83 pages 2 hours read

James Clear

Atomic Habits: An Easy & Proven Way to Build Good Habits and Break Bad Ones

Nonfiction | Book | Adult | Published in 2018

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Chapters 4-7Chapter Summaries & Analyses

Part 2: “The 1st Law: Make It Obvious”

Chapter 4 Summary: “The Man Who Didn’t Look Right”

Human bodies function on autopilot. Because of this, you often aren’t aware of cues that initiate habits. However, it also means that you can notice opportunities without your conscious attention. For example, a paramedic attending a family gathering noticed that her father-in-law didn’t look quite right. She told him he needed to go to the hospital, where doctors found a major artery was blocked, which placed him at risk for a heart attack. His daughter-in-law’s intuition led to a life-saving surgery. Because the paramedic had years of exposure to patients with heart failure, she unconsciously recognized the change in blood distribution to the face caused by blocked arteries. This wasn’t a pattern she could articulate, but she knew it instinctively. This unconscious process of filtering and analyzing information is found across industries. Human brains are effective at noticing what is important and pulling relevant cues. This is both useful and dangerous, as you often don’t notice your habits until someone points them out to you. The more you repeat patterns, the less likely you are to question them.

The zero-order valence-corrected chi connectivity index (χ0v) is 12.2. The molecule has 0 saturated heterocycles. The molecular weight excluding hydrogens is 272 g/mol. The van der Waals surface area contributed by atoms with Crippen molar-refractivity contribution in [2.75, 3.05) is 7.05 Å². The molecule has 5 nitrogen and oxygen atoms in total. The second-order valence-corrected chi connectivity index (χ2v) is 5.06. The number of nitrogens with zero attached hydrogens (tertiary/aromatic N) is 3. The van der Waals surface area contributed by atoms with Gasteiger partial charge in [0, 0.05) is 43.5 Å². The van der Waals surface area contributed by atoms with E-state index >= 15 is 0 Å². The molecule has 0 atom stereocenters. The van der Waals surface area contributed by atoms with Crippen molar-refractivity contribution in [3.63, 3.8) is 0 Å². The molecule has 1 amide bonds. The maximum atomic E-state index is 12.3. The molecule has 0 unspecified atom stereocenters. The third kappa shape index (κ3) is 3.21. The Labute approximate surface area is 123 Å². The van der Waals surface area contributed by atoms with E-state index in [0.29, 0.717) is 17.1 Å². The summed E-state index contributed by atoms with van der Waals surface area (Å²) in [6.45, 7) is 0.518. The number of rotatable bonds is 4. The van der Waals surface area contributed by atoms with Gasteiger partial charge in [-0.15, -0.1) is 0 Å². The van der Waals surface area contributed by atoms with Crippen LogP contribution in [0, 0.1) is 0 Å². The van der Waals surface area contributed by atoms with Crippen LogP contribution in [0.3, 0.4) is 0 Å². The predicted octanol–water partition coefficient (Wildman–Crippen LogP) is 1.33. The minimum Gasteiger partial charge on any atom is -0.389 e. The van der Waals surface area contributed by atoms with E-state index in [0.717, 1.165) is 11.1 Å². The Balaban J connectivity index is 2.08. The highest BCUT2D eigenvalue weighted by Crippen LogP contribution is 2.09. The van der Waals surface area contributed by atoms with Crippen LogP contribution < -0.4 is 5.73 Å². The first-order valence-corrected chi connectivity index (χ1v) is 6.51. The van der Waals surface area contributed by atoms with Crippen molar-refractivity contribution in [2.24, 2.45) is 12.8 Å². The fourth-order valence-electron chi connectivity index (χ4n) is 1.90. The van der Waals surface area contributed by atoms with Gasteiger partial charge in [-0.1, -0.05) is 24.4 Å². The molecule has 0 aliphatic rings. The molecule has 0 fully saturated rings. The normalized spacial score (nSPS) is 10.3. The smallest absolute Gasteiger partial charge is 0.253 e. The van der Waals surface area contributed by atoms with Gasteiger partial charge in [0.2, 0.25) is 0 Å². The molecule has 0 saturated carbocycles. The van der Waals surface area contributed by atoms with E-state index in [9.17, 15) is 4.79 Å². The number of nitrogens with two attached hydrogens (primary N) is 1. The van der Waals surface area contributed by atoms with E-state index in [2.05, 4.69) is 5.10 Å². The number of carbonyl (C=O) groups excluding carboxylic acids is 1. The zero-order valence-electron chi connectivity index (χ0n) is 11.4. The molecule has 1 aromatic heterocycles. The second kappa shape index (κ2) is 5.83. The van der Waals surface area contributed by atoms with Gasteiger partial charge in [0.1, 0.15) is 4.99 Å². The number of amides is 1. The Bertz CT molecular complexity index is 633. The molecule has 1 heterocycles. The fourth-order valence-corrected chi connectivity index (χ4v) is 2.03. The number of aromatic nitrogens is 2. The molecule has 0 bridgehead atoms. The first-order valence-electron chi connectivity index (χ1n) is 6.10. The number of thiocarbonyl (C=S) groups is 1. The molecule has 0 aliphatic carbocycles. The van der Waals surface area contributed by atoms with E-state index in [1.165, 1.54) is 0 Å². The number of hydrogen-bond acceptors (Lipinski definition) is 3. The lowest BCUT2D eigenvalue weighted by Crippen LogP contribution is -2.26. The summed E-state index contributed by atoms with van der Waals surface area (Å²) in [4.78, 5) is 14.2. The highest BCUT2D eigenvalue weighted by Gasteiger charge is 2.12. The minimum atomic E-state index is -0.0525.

While unconscious knowledge can be lifesaving, doing things on autopilot has its downsides. The more regularly you do something, the more likely you are to make mistakes.